Unlike the Golden Rule, you might want to call it the Rusty Nail Rule: Do unto others before they do unto you. While that’s clearly an unethical mindset to running a business, it is, unfortunately, a strong temptation when it comes to dealing with bovine viral diarrhea (BVD).
That’s because of the pervasive and often costly effects of BVD. In fact, when you talk to veterinarians about BVD, calf diarrhea is usually down on the list: It is the root cause of abortions in pregnant cows, respiratory disease in stocker and feedyard cattle, and a host of other diseases. It affects cattle producers in every segment of the business and while BVD can be a devastating disease economically, it most often works its damage insidiously, causing sub-clinical losses that can, over time, be significant.
And then there’s the issue of persistently infected (PI) calves. They look normal, act normal, indeed are normal, except that they are a never-ending reservoir for the BVD virus, leaving death and economic destruction in their wake. That’s where the Golden….uuh, Rusty Nail Rule comes into play—what to do with a PI calf.
A conundrum indeed. But first, a little background. BVD is significant enough that several industry organizations, including the American Association of Bovine Practitioners, the Academy of Veterinary Consultants and the National Cattlemen’s Beef Association have policy encouraging its control and eventual eradication.
What’s more, the U.S. cattle industry has models already in place to successfully launch an all-out attack on the virus. And, based on experiences in both the U.S. and Europe, those models work, researchers said at a recent seminar on BVD eradication. The seminar was sponsored by Thermo Fisher Scientific, Merck Animal Health and the Kansas State University (KSU) Diagnostic Laboratory.
According to John VanLeeuwen with the University of Prince Edward Island in Canada, the Norwegians initiated a BVD eradication program in 1992 that eradicated the disease from their cattle herd. Since vaccines were banned in the country at the time, the program focused on identifying and eliminating PI calves. While the 10-year program was successful, it was heavy-handed—all cattle had to be tested; if a PI was found, it was culled and the farm was quarantined until the tests were negative.
Ireland has recently embarked on a similar eradication program, VanLeeuwen says, which also is based on eliminating PIs from the national herd. It’s a six-year program that tests all newborn calves and recommends, but doesn’t force producers to cull PIs. While a voluntary program will take longer and can be argued to be less effective, VanLeeuwen predicts the Irish will eventually be successful.
Here in the U.S., an effort in Michigan’s Upper Peninsula that kicked off in 2007 proved that BVD can certainly be controlled, if not eliminated. According to Dan Grooms with Michigan State University, the voluntary program focused first on education, then on testing for and eliminating PIs, plus adopting sufficient biosecurity efforts to keep the disease from moving from farm to farm and a comprehensive vaccination program.
While the program showed it is possible to significantly control BVD, Grooms says the biggest benefit was the effect it had on total herd health. “Even though the BVD eradication program doesn’t exist up there today, those guys are still thinking about biosecurity; they’re still thinking about good, sound vaccination programs; and they’re a lot farther ahead in controlling all pathogens, let alone BVD,” Grooms says.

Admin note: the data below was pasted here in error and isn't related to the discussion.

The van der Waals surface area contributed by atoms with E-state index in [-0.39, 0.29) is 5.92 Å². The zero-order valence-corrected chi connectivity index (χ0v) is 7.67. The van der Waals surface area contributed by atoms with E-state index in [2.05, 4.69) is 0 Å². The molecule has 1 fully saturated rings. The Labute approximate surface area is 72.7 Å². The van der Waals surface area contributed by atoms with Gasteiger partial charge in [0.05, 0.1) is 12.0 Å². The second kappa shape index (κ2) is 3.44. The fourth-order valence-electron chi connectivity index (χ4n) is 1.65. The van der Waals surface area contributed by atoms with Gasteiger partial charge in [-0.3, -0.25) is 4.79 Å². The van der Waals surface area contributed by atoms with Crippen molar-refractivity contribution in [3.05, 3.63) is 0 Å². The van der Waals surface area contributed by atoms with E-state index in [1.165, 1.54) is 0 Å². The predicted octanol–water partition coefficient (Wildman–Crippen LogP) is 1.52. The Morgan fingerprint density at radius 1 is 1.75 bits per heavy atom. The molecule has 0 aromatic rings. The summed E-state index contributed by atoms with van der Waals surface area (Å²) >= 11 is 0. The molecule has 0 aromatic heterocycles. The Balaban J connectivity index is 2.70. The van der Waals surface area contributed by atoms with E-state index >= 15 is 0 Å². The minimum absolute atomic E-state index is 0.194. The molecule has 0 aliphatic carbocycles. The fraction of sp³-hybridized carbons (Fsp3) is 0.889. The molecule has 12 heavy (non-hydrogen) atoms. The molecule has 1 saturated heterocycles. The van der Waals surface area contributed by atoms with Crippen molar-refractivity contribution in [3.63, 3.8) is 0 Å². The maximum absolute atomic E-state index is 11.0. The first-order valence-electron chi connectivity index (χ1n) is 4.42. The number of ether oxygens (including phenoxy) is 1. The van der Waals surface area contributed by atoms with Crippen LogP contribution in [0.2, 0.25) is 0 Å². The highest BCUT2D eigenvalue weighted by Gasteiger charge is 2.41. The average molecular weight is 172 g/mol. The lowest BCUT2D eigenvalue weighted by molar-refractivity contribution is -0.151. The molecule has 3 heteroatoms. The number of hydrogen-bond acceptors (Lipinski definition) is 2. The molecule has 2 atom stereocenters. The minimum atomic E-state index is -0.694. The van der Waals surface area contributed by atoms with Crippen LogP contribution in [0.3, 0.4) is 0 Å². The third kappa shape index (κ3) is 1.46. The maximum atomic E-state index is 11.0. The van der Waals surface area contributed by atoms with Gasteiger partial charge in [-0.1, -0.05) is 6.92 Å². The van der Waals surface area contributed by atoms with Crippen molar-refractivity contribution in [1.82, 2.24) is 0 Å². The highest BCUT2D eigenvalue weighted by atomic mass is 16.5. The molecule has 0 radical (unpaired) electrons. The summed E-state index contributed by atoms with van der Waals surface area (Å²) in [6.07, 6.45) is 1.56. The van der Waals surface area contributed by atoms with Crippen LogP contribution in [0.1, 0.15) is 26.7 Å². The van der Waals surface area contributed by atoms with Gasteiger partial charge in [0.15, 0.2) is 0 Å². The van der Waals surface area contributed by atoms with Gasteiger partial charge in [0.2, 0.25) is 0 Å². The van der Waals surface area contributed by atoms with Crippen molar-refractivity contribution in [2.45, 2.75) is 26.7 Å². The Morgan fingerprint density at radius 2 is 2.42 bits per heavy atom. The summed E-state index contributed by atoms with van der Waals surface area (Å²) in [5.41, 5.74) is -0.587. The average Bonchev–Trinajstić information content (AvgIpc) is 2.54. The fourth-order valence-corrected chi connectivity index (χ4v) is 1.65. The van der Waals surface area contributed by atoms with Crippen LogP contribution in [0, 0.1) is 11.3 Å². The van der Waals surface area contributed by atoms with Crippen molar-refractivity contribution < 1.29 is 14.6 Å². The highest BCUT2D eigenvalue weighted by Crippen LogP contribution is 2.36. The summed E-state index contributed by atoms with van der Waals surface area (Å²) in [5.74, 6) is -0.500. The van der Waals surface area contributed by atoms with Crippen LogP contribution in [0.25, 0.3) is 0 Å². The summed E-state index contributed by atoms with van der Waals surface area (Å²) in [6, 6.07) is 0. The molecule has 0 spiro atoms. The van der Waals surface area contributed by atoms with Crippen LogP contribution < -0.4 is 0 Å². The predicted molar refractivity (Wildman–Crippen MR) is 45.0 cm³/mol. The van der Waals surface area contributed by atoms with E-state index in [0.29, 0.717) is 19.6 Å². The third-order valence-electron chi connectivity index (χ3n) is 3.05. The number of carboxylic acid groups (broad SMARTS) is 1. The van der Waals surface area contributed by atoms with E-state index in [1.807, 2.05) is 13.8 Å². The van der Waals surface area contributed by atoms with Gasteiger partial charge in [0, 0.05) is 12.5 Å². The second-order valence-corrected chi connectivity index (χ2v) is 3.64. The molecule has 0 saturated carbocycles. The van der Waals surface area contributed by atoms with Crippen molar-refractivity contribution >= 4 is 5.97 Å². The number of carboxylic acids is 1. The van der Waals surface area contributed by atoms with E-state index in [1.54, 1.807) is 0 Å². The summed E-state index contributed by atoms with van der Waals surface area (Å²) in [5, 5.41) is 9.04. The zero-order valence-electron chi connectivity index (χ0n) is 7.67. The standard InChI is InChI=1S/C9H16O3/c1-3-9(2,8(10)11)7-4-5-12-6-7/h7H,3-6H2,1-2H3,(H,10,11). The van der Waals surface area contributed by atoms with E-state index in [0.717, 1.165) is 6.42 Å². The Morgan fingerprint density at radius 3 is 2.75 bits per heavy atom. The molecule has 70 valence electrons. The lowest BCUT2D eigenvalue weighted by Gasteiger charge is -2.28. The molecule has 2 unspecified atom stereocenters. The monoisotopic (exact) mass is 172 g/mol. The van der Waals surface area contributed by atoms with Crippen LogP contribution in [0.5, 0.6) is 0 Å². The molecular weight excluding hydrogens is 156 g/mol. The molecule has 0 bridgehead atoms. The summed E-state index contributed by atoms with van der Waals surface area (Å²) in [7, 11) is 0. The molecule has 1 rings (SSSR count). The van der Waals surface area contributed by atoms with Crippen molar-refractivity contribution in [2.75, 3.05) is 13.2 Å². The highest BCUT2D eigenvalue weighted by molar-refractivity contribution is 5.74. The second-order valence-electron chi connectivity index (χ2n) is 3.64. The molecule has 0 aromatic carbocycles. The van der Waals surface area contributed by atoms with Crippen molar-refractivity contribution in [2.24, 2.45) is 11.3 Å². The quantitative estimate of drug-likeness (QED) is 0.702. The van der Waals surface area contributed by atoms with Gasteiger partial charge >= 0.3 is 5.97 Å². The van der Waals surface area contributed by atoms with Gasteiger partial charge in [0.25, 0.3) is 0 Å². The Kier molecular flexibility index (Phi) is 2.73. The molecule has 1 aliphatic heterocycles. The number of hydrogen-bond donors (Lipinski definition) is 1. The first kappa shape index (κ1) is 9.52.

Then, there’s the model from the effort in the U.S. to eradicate brucellosis and tuberculosis, says Dan Thomson, head of KSU’s Beef Cattle Institute. Perhaps the best lesson the industry can take from those efforts is that if you’re going to mount a battle against a disease, you have to be strategic, he says.
“If we want to do it, we’ve got to do it right,” he says. “We’ve got to have a plan.”
In his mind, that plan needs several key elements—it has to have a testing component coupled with an identification and traceability system so the industry can identify, track and remove PI cattle from the marketing mix; it has to have a vaccination component; and it has to have a biosecurity component. But most of all, it has to have an indemnity program to encourage producers to remove, permanently, PI cattle from the mix.
Enter the Rusty Nail Rule. Say a producer experiences a higher-than-normal abortion loss. After a little diagnostics, BVD is the problem and the testing reveals a couple of PI calves. Since BVD isn’t transferrable to humans, the best thing to do take the calves to a locker plant and put them in your freezer. But with the price of calves, the tempting thing to do is take them to town and let someone else deal with them.
It doesn’t take too many swings of the hammer before a rusty nail breaks off short. And when it does, it’s possible that the walls can come tumbling down.
So it’s not a question of whether or not we can eradicate BVD. The question is should we? Thomson, who believes BVD is a serious-enough threat to warrant eradication, thinks that’s a viable option, if we go at it strategically.
Van Leeuwen agrees. “Bottom line, it’s out there,” he says. “We know it’s costing a lot of money and costing animals lots of pain and suffering. Some countries have already gone down the road to start to control it and some regions have eradicated it. We have the tools; do we have the funds and the willpower?”
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